The Difference Between Augmented Reality And Virtual Reality: What Are The Differences?

Augmented reality. Virtual reality. Mixed reality. Assistive reality. Reduced reality. Extended reality. What do all these “terms” refer to, and how will they affect you in the coming years? You may have seen terms like “augmented reality” or “virtual reality” in news articles lately.
With so many new technologies emerging every day, it can be difficult to keep track of them. But, unlike some smart devices, these technologies may have been around for a long time, and that means you probably know what they are. We will break it down for you so that you can clarify all your questions and learn everything you need to know about both AR and VR.

What is extended reality?

We have already talked about many different changes to “reality.”. All of these can be discussed together under the name “extended reality,” which is a term that refers to all augmented environments, both real and virtual, and human-machine interactions resulting from computer technology and wearable devices. It is often abbreviated to “XR.” Depending on who you’re talking to, “X” is a variant of any current or future spatial computing technology where it can represent any of the other letters we’ll be discussing, or X can be short for “extended.” The meaning does not change.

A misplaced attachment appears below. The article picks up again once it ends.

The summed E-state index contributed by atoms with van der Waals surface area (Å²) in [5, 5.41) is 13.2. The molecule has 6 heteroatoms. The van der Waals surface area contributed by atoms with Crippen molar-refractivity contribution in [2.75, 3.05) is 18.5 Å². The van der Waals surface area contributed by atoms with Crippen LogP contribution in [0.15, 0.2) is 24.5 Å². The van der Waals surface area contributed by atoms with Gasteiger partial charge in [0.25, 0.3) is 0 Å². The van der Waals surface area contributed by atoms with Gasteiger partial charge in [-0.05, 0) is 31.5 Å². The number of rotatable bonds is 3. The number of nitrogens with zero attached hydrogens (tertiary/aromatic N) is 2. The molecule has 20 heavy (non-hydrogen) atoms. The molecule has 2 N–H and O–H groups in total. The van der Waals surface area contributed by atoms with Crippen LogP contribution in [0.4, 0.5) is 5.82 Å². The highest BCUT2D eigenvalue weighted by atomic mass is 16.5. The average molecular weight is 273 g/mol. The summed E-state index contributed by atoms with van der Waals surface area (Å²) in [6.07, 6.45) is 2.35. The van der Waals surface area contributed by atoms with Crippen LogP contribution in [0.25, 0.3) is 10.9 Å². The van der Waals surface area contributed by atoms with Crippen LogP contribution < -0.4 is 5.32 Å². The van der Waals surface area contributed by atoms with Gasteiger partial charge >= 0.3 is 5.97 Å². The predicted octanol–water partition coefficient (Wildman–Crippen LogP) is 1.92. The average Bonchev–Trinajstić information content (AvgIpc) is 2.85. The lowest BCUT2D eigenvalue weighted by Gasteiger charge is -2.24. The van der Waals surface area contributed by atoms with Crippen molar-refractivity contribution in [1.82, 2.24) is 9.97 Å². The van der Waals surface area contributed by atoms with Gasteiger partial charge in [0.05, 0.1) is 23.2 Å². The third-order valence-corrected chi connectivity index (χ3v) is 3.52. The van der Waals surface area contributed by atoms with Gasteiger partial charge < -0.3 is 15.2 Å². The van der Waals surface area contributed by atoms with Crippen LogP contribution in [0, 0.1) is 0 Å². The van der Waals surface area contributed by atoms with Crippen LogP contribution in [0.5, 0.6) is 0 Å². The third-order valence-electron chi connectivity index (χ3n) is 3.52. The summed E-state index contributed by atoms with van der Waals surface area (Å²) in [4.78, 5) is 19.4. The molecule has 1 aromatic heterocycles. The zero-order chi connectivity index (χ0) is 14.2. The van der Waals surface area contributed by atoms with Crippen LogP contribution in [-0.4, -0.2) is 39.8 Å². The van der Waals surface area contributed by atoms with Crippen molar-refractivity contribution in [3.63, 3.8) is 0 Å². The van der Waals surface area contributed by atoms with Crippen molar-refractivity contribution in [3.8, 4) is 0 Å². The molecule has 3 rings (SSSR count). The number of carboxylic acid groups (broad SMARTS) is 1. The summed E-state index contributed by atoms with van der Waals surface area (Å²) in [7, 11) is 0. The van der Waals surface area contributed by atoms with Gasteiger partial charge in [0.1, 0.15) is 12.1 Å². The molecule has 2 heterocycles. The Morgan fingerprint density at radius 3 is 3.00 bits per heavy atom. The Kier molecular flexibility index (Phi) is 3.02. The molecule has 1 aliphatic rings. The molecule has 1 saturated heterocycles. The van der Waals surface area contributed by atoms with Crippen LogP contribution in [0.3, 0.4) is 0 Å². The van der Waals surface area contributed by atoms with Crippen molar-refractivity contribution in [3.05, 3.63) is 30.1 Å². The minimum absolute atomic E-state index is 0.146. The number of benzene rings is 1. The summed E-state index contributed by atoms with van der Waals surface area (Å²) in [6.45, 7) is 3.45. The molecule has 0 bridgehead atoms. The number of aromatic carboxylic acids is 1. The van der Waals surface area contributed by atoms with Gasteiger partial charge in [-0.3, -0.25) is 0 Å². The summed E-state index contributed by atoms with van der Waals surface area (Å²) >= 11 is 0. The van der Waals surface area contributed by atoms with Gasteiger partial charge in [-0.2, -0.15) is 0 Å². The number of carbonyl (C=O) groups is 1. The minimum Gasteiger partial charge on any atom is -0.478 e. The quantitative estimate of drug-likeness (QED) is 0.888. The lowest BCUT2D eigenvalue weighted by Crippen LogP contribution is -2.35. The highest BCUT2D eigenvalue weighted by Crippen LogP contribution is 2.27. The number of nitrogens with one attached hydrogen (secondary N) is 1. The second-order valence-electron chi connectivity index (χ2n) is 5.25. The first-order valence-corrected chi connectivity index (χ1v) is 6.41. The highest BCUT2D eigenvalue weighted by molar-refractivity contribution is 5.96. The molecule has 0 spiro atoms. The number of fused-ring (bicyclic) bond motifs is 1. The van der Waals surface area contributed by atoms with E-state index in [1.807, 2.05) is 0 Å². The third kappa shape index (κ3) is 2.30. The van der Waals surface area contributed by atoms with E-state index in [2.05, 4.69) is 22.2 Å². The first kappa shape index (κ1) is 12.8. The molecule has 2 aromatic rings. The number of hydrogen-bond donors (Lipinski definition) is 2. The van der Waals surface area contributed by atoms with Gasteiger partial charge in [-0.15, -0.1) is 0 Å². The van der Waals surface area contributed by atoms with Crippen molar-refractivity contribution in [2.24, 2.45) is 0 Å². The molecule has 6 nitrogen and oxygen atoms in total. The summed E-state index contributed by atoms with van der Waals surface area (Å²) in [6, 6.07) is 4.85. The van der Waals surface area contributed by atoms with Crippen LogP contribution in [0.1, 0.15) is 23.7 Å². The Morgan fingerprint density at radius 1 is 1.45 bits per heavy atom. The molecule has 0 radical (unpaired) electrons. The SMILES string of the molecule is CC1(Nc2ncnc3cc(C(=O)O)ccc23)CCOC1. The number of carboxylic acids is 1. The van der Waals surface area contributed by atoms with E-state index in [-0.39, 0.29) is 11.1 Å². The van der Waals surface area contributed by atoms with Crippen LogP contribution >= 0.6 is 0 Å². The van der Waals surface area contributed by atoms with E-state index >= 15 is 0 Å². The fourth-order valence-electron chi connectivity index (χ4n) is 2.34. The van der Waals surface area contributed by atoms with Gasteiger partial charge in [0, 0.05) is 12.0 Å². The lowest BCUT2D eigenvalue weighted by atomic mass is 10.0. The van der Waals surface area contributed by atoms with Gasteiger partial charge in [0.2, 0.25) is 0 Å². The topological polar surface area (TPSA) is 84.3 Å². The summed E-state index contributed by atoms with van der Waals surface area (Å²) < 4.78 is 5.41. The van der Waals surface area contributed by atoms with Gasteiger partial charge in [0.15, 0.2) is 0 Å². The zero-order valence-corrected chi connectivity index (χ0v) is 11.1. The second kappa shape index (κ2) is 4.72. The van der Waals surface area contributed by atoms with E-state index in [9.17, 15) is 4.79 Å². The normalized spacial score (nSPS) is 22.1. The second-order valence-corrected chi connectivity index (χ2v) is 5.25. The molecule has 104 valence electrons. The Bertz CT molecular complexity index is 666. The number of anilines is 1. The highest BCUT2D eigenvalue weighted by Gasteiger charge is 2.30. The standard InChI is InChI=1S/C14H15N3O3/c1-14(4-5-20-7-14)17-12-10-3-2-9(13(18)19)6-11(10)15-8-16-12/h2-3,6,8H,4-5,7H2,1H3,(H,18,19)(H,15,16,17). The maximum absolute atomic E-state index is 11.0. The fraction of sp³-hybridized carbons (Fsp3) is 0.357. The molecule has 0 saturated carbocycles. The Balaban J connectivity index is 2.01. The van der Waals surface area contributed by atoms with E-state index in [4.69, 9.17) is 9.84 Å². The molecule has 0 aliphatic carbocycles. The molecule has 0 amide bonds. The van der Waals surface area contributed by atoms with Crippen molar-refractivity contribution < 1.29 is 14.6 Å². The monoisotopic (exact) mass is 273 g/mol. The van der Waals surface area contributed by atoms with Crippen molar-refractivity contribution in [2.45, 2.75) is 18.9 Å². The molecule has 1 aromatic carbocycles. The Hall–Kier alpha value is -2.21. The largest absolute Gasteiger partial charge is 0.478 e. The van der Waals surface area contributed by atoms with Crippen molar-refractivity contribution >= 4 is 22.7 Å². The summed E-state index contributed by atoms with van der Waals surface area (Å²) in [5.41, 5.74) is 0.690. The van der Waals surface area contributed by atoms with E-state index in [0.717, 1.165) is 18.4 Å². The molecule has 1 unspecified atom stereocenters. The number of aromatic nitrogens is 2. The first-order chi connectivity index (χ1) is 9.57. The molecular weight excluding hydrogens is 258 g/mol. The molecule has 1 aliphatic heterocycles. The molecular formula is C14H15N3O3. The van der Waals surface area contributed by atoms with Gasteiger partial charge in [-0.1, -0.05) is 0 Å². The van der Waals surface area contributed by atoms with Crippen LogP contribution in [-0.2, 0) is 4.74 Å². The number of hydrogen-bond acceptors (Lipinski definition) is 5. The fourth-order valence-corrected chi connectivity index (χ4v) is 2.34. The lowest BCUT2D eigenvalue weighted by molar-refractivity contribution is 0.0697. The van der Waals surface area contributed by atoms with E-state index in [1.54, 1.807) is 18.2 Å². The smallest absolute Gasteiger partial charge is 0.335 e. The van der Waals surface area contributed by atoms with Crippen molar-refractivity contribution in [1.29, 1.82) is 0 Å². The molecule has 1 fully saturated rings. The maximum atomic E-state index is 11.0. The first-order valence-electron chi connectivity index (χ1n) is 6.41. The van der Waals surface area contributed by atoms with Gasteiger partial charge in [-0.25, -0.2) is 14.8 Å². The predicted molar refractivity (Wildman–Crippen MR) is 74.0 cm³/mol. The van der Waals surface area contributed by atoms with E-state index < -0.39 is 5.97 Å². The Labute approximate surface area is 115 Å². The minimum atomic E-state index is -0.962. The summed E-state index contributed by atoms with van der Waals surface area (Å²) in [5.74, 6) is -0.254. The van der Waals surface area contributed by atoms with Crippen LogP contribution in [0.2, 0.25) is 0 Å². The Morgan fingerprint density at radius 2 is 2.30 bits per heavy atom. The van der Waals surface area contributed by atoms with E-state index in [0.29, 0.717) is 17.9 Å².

In general, XR technology is an immersive environment where the view changes based on your orientation in space. This space can be fully digital, as in virtual reality (VR), or your physical space, as in augmented reality (AR) or mixed reality (MR).

Extended reality is a rapidly growing field that is being applied in a wide variety of ways, such as entertainment, marketing, real estate, education, and telecommuting.

What is virtual reality?

Virtual reality (VR) essentially boils down to the creation of an entire virtual world that is spatially navigated, usually by a user represented by a virtual character, which may be an avatar. With your VR headset turned on, it doesn’t matter what environment you’re currently in. Your vision is fully immersed in the virtual world no matter which direction you look, and with the headset on, your voice is fully in sync with that world as well. The simulated environment may not resemble the real world because it is impossible to create a realistic experience, such as in a fighter pilot simulation or training, or it may differ significantly from reality, such as in virtual reality games.